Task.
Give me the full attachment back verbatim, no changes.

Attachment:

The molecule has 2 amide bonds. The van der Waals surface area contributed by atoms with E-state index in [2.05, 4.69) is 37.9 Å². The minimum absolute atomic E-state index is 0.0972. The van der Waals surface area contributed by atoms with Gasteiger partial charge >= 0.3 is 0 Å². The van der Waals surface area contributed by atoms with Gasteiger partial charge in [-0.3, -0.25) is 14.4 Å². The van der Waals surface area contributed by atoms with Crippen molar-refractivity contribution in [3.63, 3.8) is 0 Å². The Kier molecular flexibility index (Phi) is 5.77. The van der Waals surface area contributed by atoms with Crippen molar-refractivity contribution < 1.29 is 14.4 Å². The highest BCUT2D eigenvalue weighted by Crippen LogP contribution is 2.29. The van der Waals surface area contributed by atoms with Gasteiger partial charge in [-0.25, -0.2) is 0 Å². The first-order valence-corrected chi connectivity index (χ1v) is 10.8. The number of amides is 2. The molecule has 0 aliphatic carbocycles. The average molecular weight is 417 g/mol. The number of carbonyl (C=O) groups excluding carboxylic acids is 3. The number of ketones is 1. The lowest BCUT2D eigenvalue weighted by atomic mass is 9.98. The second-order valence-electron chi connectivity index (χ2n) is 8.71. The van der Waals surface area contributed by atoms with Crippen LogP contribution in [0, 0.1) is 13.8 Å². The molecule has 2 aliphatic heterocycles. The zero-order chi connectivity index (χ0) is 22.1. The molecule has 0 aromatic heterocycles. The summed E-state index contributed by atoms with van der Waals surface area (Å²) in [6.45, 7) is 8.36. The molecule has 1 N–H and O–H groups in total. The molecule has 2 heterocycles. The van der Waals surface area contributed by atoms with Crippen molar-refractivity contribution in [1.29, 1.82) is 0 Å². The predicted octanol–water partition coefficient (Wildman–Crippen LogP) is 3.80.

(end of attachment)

The molecule has 2 amide bonds. The van der Waals surface area contributed by atoms with E-state index in [2.05, 4.69) is 37.9 Å². The minimum absolute atomic E-state index is 0.0972. The van der Waals surface area contributed by atoms with Gasteiger partial charge >= 0.3 is 0 Å². The van der Waals surface area contributed by atoms with Gasteiger partial charge in [-0.3, -0.25) is 14.4 Å². The van der Waals surface area contributed by atoms with Crippen molar-refractivity contribution in [3.63, 3.8) is 0 Å². The Kier molecular flexibility index (Phi) is 5.77. The van der Waals surface area contributed by atoms with Crippen molar-refractivity contribution < 1.29 is 14.4 Å². The highest BCUT2D eigenvalue weighted by Crippen LogP contribution is 2.29. The van der Waals surface area contributed by atoms with Gasteiger partial charge in [-0.25, -0.2) is 0 Å². The first-order valence-corrected chi connectivity index (χ1v) is 10.8. The number of amides is 2. The molecule has 0 aliphatic carbocycles. The average molecular weight is 417 g/mol. The number of carbonyl (C=O) groups excluding carboxylic acids is 3. The number of ketones is 1. The lowest BCUT2D eigenvalue weighted by atomic mass is 9.98. The second-order valence-electron chi connectivity index (χ2n) is 8.71. The van der Waals surface area contributed by atoms with Crippen LogP contribution in [0, 0.1) is 13.8 Å². The molecule has 2 aliphatic heterocycles. The zero-order chi connectivity index (χ0) is 22.1. The molecule has 0 aromatic heterocycles. The summed E-state index contributed by atoms with van der Waals surface area (Å²) in [6.45, 7) is 8.36. The molecule has 1 N–H and O–H groups in total. The molecule has 2 heterocycles. The van der Waals surface area contributed by atoms with Crippen molar-refractivity contribution in [1.29, 1.82) is 0 Å². The predicted octanol–water partition coefficient (Wildman–Crippen LogP) is 3.80.